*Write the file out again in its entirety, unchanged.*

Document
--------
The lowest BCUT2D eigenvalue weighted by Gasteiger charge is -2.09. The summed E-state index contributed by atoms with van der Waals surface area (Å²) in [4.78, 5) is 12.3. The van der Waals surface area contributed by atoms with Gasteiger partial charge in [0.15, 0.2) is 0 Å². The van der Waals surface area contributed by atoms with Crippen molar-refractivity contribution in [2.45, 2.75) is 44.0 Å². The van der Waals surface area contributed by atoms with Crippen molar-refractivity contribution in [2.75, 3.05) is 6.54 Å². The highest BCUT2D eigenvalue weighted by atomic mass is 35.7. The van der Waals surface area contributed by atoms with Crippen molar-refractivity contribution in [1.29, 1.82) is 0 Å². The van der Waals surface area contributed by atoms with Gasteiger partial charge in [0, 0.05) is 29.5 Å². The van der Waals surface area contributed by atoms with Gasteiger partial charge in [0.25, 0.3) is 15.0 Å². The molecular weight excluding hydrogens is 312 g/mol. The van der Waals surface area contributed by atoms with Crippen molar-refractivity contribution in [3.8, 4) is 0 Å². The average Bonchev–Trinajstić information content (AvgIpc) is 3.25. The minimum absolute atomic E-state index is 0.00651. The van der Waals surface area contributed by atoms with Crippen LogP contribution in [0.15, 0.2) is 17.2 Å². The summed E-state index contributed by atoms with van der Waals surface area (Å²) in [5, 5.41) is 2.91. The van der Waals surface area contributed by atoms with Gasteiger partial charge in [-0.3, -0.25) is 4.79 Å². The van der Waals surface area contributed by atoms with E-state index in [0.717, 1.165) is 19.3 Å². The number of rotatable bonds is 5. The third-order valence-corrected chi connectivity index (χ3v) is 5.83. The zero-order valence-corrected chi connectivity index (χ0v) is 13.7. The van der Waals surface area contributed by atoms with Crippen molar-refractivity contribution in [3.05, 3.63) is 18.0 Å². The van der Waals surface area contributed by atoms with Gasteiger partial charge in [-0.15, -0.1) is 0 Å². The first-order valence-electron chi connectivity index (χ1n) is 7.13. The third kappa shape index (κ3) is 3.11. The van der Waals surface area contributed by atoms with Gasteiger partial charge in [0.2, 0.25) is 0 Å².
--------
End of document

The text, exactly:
The lowest BCUT2D eigenvalue weighted by Gasteiger charge is -2.09. The summed E-state index contributed by atoms with van der Waals surface area (Å²) in [4.78, 5) is 12.3. The van der Waals surface area contributed by atoms with Gasteiger partial charge in [0.15, 0.2) is 0 Å². The van der Waals surface area contributed by atoms with Crippen molar-refractivity contribution in [2.45, 2.75) is 44.0 Å². The van der Waals surface area contributed by atoms with Crippen molar-refractivity contribution in [2.75, 3.05) is 6.54 Å². The highest BCUT2D eigenvalue weighted by atomic mass is 35.7. The van der Waals surface area contributed by atoms with Crippen molar-refractivity contribution in [1.29, 1.82) is 0 Å². The van der Waals surface area contributed by atoms with Gasteiger partial charge in [0, 0.05) is 29.5 Å². The van der Waals surface area contributed by atoms with Gasteiger partial charge in [0.25, 0.3) is 15.0 Å². The molecular weight excluding hydrogens is 312 g/mol. The van der Waals surface area contributed by atoms with Crippen molar-refractivity contribution in [3.8, 4) is 0 Å². The average Bonchev–Trinajstić information content (AvgIpc) is 3.25. The minimum absolute atomic E-state index is 0.00651. The van der Waals surface area contributed by atoms with Crippen LogP contribution in [0.15, 0.2) is 17.2 Å². The summed E-state index contributed by atoms with van der Waals surface area (Å²) in [5, 5.41) is 2.91. The van der Waals surface area contributed by atoms with Gasteiger partial charge in [-0.3, -0.25) is 4.79 Å². The van der Waals surface area contributed by atoms with E-state index in [0.717, 1.165) is 19.3 Å². The number of rotatable bonds is 5. The third-order valence-corrected chi connectivity index (χ3v) is 5.83. The zero-order valence-corrected chi connectivity index (χ0v) is 13.7. The van der Waals surface area contributed by atoms with Crippen molar-refractivity contribution in [3.05, 3.63) is 18.0 Å². The van der Waals surface area contributed by atoms with Gasteiger partial charge in [-0.15, -0.1) is 0 Å². The first-order valence-electron chi connectivity index (χ1n) is 7.13. The third kappa shape index (κ3) is 3.11. The van der Waals surface area contributed by atoms with Gasteiger partial charge in [0.2, 0.25) is 0 Å².